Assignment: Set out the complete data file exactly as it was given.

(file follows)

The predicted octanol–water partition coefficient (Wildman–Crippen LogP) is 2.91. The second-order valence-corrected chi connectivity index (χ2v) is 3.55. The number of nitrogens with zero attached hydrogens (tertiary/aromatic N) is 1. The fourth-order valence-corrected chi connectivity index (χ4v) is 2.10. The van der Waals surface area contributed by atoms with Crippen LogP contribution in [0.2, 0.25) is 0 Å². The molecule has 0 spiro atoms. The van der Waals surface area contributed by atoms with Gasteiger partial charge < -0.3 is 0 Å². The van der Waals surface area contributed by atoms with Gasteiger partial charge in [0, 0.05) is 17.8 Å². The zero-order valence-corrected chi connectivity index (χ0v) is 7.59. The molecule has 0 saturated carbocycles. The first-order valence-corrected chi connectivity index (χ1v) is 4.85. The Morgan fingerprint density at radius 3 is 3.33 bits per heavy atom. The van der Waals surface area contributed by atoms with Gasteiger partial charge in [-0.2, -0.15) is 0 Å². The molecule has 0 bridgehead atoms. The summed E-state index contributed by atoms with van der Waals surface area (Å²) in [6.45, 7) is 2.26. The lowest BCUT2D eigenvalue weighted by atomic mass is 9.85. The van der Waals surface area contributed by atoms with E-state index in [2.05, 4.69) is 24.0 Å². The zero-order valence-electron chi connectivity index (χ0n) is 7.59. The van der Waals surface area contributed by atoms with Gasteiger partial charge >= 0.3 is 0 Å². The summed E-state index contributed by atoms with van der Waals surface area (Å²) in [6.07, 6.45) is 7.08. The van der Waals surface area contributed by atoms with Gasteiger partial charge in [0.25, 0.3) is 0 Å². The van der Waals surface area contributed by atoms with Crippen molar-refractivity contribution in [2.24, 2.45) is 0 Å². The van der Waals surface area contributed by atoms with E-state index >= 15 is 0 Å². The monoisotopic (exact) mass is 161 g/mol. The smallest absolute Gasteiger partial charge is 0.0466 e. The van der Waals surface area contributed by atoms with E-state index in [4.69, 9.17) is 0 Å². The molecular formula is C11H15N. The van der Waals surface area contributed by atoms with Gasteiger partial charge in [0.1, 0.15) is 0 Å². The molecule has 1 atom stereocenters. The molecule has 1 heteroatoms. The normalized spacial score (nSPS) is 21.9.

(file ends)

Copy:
The predicted octanol–water partition coefficient (Wildman–Crippen LogP) is 2.91. The second-order valence-corrected chi connectivity index (χ2v) is 3.55. The number of nitrogens with zero attached hydrogens (tertiary/aromatic N) is 1. The fourth-order valence-corrected chi connectivity index (χ4v) is 2.10. The van der Waals surface area contributed by atoms with Crippen LogP contribution in [0.2, 0.25) is 0 Å². The molecule has 0 spiro atoms. The van der Waals surface area contributed by atoms with Gasteiger partial charge < -0.3 is 0 Å². The van der Waals surface area contributed by atoms with Gasteiger partial charge in [0, 0.05) is 17.8 Å². The zero-order valence-corrected chi connectivity index (χ0v) is 7.59. The molecule has 0 saturated carbocycles. The first-order valence-corrected chi connectivity index (χ1v) is 4.85. The Morgan fingerprint density at radius 3 is 3.33 bits per heavy atom. The van der Waals surface area contributed by atoms with Gasteiger partial charge in [-0.2, -0.15) is 0 Å². The molecule has 0 bridgehead atoms. The summed E-state index contributed by atoms with van der Waals surface area (Å²) in [6.45, 7) is 2.26. The lowest BCUT2D eigenvalue weighted by atomic mass is 9.85. The van der Waals surface area contributed by atoms with E-state index in [2.05, 4.69) is 24.0 Å². The zero-order valence-electron chi connectivity index (χ0n) is 7.59. The van der Waals surface area contributed by atoms with Gasteiger partial charge >= 0.3 is 0 Å². The summed E-state index contributed by atoms with van der Waals surface area (Å²) in [6.07, 6.45) is 7.08. The van der Waals surface area contributed by atoms with Gasteiger partial charge in [0.25, 0.3) is 0 Å². The van der Waals surface area contributed by atoms with Crippen molar-refractivity contribution in [2.24, 2.45) is 0 Å². The van der Waals surface area contributed by atoms with E-state index >= 15 is 0 Å². The monoisotopic (exact) mass is 161 g/mol. The smallest absolute Gasteiger partial charge is 0.0466 e. The van der Waals surface area contributed by atoms with E-state index in [4.69, 9.17) is 0 Å². The molecular formula is C11H15N. The van der Waals surface area contributed by atoms with Gasteiger partial charge in [0.1, 0.15) is 0 Å². The molecule has 1 atom stereocenters. The molecule has 1 heteroatoms. The normalized spacial score (nSPS) is 21.9.